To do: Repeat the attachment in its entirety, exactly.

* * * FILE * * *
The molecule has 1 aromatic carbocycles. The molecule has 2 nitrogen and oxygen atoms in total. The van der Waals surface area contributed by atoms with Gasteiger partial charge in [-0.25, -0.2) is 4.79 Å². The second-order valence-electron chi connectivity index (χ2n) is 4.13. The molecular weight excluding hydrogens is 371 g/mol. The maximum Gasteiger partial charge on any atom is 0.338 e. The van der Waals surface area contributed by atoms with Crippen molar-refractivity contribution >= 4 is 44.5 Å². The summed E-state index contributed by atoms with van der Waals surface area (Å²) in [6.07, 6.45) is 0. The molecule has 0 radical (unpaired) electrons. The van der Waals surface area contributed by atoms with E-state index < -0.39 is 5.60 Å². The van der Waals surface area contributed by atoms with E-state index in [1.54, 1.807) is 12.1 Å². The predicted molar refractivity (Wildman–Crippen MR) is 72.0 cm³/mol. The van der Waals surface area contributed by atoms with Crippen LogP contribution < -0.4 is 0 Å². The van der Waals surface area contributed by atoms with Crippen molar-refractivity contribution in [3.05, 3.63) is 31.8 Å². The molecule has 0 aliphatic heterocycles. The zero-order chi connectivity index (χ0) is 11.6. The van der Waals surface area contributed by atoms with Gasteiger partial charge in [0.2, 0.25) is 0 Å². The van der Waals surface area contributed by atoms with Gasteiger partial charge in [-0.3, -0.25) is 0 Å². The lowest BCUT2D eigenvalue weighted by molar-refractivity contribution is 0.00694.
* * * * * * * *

The molecule has 1 aromatic carbocycles. The molecule has 2 nitrogen and oxygen atoms in total. The van der Waals surface area contributed by atoms with Gasteiger partial charge in [-0.25, -0.2) is 4.79 Å². The second-order valence-electron chi connectivity index (χ2n) is 4.13. The molecular weight excluding hydrogens is 371 g/mol. The maximum Gasteiger partial charge on any atom is 0.338 e. The van der Waals surface area contributed by atoms with Crippen molar-refractivity contribution >= 4 is 44.5 Å². The summed E-state index contributed by atoms with van der Waals surface area (Å²) in [6.07, 6.45) is 0. The molecule has 0 radical (unpaired) electrons. The van der Waals surface area contributed by atoms with E-state index < -0.39 is 5.60 Å². The van der Waals surface area contributed by atoms with E-state index in [1.54, 1.807) is 12.1 Å². The predicted molar refractivity (Wildman–Crippen MR) is 72.0 cm³/mol. The van der Waals surface area contributed by atoms with Crippen LogP contribution < -0.4 is 0 Å². The van der Waals surface area contributed by atoms with Crippen molar-refractivity contribution in [3.05, 3.63) is 31.8 Å². The molecule has 0 aliphatic heterocycles. The zero-order chi connectivity index (χ0) is 11.6. The van der Waals surface area contributed by atoms with Gasteiger partial charge in [0.2, 0.25) is 0 Å². The van der Waals surface area contributed by atoms with Gasteiger partial charge in [-0.3, -0.25) is 0 Å². The lowest BCUT2D eigenvalue weighted by molar-refractivity contribution is 0.00694.